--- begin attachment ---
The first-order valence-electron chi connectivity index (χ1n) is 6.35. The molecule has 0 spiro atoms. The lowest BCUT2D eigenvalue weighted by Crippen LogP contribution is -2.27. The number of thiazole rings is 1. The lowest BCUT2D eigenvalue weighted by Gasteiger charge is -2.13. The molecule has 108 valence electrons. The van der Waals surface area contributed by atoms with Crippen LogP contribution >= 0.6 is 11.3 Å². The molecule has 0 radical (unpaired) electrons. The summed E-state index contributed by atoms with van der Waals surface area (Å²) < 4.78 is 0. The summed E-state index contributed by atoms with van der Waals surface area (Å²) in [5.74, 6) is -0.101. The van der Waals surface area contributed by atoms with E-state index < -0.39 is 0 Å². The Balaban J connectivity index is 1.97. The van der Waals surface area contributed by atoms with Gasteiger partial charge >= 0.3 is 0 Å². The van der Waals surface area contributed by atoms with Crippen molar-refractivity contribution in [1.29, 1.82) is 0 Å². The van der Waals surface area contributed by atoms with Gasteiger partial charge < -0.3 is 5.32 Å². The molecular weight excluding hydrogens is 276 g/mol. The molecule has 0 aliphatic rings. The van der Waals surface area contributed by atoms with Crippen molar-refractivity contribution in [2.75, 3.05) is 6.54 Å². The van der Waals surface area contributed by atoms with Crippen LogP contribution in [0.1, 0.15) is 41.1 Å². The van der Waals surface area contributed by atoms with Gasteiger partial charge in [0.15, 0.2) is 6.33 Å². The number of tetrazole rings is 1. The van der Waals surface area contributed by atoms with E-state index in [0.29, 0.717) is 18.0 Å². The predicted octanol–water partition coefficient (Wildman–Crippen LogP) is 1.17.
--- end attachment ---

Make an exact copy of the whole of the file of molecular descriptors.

The first-order valence-electron chi connectivity index (χ1n) is 6.35. The molecule has 0 spiro atoms. The lowest BCUT2D eigenvalue weighted by Crippen LogP contribution is -2.27. The number of thiazole rings is 1. The lowest BCUT2D eigenvalue weighted by Gasteiger charge is -2.13. The molecule has 108 valence electrons. The van der Waals surface area contributed by atoms with Crippen LogP contribution >= 0.6 is 11.3 Å². The molecule has 0 radical (unpaired) electrons. The summed E-state index contributed by atoms with van der Waals surface area (Å²) < 4.78 is 0. The summed E-state index contributed by atoms with van der Waals surface area (Å²) in [5.74, 6) is -0.101. The van der Waals surface area contributed by atoms with E-state index < -0.39 is 0 Å². The Balaban J connectivity index is 1.97. The van der Waals surface area contributed by atoms with Gasteiger partial charge >= 0.3 is 0 Å². The van der Waals surface area contributed by atoms with Crippen molar-refractivity contribution in [1.29, 1.82) is 0 Å². The van der Waals surface area contributed by atoms with Gasteiger partial charge < -0.3 is 5.32 Å². The molecular weight excluding hydrogens is 276 g/mol. The molecule has 0 aliphatic rings. The van der Waals surface area contributed by atoms with Crippen molar-refractivity contribution in [2.75, 3.05) is 6.54 Å². The van der Waals surface area contributed by atoms with Crippen LogP contribution in [0.1, 0.15) is 41.1 Å². The van der Waals surface area contributed by atoms with Gasteiger partial charge in [0.15, 0.2) is 6.33 Å². The number of tetrazole rings is 1. The van der Waals surface area contributed by atoms with E-state index in [0.29, 0.717) is 18.0 Å². The predicted octanol–water partition coefficient (Wildman–Crippen LogP) is 1.17.